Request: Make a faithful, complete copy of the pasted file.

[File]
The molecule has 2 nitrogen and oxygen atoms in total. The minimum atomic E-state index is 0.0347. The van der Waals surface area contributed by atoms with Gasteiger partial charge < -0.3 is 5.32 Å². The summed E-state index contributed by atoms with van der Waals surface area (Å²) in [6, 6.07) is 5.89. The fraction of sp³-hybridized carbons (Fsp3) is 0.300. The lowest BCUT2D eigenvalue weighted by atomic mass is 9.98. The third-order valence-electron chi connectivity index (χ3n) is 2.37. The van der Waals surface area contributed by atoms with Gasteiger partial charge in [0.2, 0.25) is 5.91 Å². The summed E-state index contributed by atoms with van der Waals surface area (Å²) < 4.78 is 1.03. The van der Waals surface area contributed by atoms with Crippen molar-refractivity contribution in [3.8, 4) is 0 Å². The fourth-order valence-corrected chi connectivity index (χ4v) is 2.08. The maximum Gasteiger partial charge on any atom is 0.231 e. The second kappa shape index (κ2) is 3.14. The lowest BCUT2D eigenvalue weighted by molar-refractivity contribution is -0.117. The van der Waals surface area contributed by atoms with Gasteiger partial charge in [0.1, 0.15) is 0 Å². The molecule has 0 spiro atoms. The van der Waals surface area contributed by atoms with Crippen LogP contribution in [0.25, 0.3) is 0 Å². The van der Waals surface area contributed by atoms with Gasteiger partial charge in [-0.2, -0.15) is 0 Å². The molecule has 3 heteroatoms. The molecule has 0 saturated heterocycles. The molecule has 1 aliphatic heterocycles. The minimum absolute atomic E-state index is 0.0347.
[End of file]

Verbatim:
The molecule has 2 nitrogen and oxygen atoms in total. The minimum atomic E-state index is 0.0347. The van der Waals surface area contributed by atoms with Gasteiger partial charge < -0.3 is 5.32 Å². The summed E-state index contributed by atoms with van der Waals surface area (Å²) in [6, 6.07) is 5.89. The fraction of sp³-hybridized carbons (Fsp3) is 0.300. The lowest BCUT2D eigenvalue weighted by atomic mass is 9.98. The third-order valence-electron chi connectivity index (χ3n) is 2.37. The van der Waals surface area contributed by atoms with Gasteiger partial charge in [0.2, 0.25) is 5.91 Å². The summed E-state index contributed by atoms with van der Waals surface area (Å²) < 4.78 is 1.03. The van der Waals surface area contributed by atoms with Crippen molar-refractivity contribution in [3.8, 4) is 0 Å². The fourth-order valence-corrected chi connectivity index (χ4v) is 2.08. The maximum Gasteiger partial charge on any atom is 0.231 e. The second kappa shape index (κ2) is 3.14. The lowest BCUT2D eigenvalue weighted by molar-refractivity contribution is -0.117. The van der Waals surface area contributed by atoms with Gasteiger partial charge in [0.1, 0.15) is 0 Å². The molecule has 0 spiro atoms. The van der Waals surface area contributed by atoms with Crippen LogP contribution in [0.25, 0.3) is 0 Å². The van der Waals surface area contributed by atoms with Gasteiger partial charge in [-0.2, -0.15) is 0 Å². The molecule has 3 heteroatoms. The molecule has 0 saturated heterocycles. The molecule has 1 aliphatic heterocycles. The minimum absolute atomic E-state index is 0.0347.